He noted that this legislation “will be another step toward our goal of ensuring every American has a roof over their head.”

Meanwhile the mayors of nine of California largest cities signed on, including Mayor Breed of San Francisco, Mayor Garcetti of Los Angeles and Mayor Steinberg of Sacramento.

In a joint statement they noted, “As the Mayors of some of California’s largest and most populated cities, we are all grappling with the housing and homelessness crisis.”

They added, “The ‘Housing for All Act of 2022’ would invest in proven solutions to housing shortages, fund programs that have been proven to reduce homelessness, and strengthen innovative, locally-developed programs to appropriately engage with those experiencing homelessness.”

CSAC (California State Association of Counties), an organization of counties, came out strongly in support of the measure “which addresses the severe lack of affordable housing across all communities and counties in California.”

CSAC President and Siskiyou County Supervisor Ed Valenzuela said, “This important bill provides an array of investments to bolster California’s historic efforts in the affordable housing and homelessness crises. CSAC looks forward to working with Senator Padilla and our state and local partners to address these challenges.”

Housing advocates are supporting the measure as well.

“The pandemic has magnified and accelerated the country’s affordable housing crisis, a central cause of housing instability, eviction, and homelessness,” said Diane Yentel, president and CEO of the National Low Income Housing Coalition.

Meanwhile Steve Berg of the National Alliance to End Homelessness noted that the “legislation would promote innovative policies like using motels and hotels for permanent supportive housing and specific efforts to help house the growing numbers of individuals and families experiencing vehicular homelessness.”

“The research is clear—lack of affordable housing is at the root of many societal issues, including health and educational disparities,” said Professor Matthew Desmond of Princeton University’s Eviction Lab.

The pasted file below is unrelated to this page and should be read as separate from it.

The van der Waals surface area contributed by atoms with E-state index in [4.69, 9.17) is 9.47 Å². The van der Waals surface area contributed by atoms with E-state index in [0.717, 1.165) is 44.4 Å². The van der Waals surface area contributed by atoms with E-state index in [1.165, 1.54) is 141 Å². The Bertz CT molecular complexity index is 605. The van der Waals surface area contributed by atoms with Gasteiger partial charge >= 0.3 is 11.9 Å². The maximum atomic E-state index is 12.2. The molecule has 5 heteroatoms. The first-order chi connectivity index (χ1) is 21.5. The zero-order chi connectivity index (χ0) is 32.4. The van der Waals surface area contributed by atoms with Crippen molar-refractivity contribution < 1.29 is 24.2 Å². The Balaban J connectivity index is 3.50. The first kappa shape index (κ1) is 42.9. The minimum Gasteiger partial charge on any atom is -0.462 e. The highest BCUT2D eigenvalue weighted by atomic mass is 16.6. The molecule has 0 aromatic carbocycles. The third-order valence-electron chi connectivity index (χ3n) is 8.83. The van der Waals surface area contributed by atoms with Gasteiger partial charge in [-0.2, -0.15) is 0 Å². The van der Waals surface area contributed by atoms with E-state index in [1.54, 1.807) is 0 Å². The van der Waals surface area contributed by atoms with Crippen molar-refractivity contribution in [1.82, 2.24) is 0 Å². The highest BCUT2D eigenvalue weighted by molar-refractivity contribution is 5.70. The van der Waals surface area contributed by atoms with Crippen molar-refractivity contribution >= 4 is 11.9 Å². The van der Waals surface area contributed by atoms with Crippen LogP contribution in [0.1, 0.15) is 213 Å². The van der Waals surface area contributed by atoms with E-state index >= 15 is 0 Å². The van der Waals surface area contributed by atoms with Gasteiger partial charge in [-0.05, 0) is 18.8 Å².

About The Author

David Greenwald is the founder, editor, and executive director of the Davis Vanguard. He founded the Vanguard in 2006. David Greenwald moved to Davis in 1996 to attend Graduate School at UC Davis in Political Science. He lives in South Davis with his wife Cecilia Escamilla Greenwald and three children.

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4 Comments

  1. Alan Miller

    As we have seen such policies and mass monies only lead to unintended consequences that hurt low-income, homeless, addicts, cities, society.  Book mentioned a few days ago in DV, San Fransicko by Michael Schellenberger is must read.  He is progressive who became disillusioned by clearly more invested but problem keeps getting worse.  A great read for progressives who may be starting to see themselves that these policies aren’t working.

    I’d say more but why bother?

  2. Ron Oertel

    Just happened-across the following article, which confirms something I’ve suspected:

    The working paper suggests that in contrast to their rich peers, poorer Americans are more likely to purchase housing and make other investments when prices are high and sell when they are low, thus reducing their return in the long run.

    One reason the wealth gap keeps growing: Poorer Americans don’t know when it’s best to buy or sell a home (msn.com)

    Might this be a form of Darwinism?

    Here’s some advice:  Buy low, sell high. 

    Or, don’t sell at all, if you need a place to live.

    I’ve seen folks who have bought/sold (and moved) more often than others. Which didn’t work out too well for them.

    1. Ron Oertel

      And in this same light:  By all means, try to purchase (or live) in an area that’s already increased in market value beyond all reason, and beyond that which most wages can support. (With the exception of those already at the top of earnings.)

      I’d suggest trying to build a bunch of affordable housing in Los Angeles, for example – where it’s costing $600K per each affordable housing unit.

      And don’t forget to overlook areas in which this hasn’t occurred so far.  No sense in encouraging people to live in places they can actually afford.

      On – and keep adding jobs (especially on the upper end of the scale, for which the “unwashed masses” don’t qualify for) which exacerbates the problem.

      And then, when well-connected businesses start howling, take it out on long-term residents (who resent your businesses’ presence and impact in the first place).

      (I’m starting to think that I’m qualified to be a state official, or at least a YIMBY supporter.)

  3. Ron Oertel

    Prior to the pandemic, one in four renters spent half of their monthly income on rent, and nearly one million tenants were evicted each year.

    And during the pandemic, many renters spent none of their monthly income on rent (but could not be evicted).  Instead, the government paid it for them (or has agreed to do so).

    Evictions (and the threat thereof) are needed in the market-based system that we have. Otherwise, there will be no vacancies.

    Turns out that there’s lots of “artificial” market demand for free places to live. Actually, that’s true of most things that would otherwise cost money.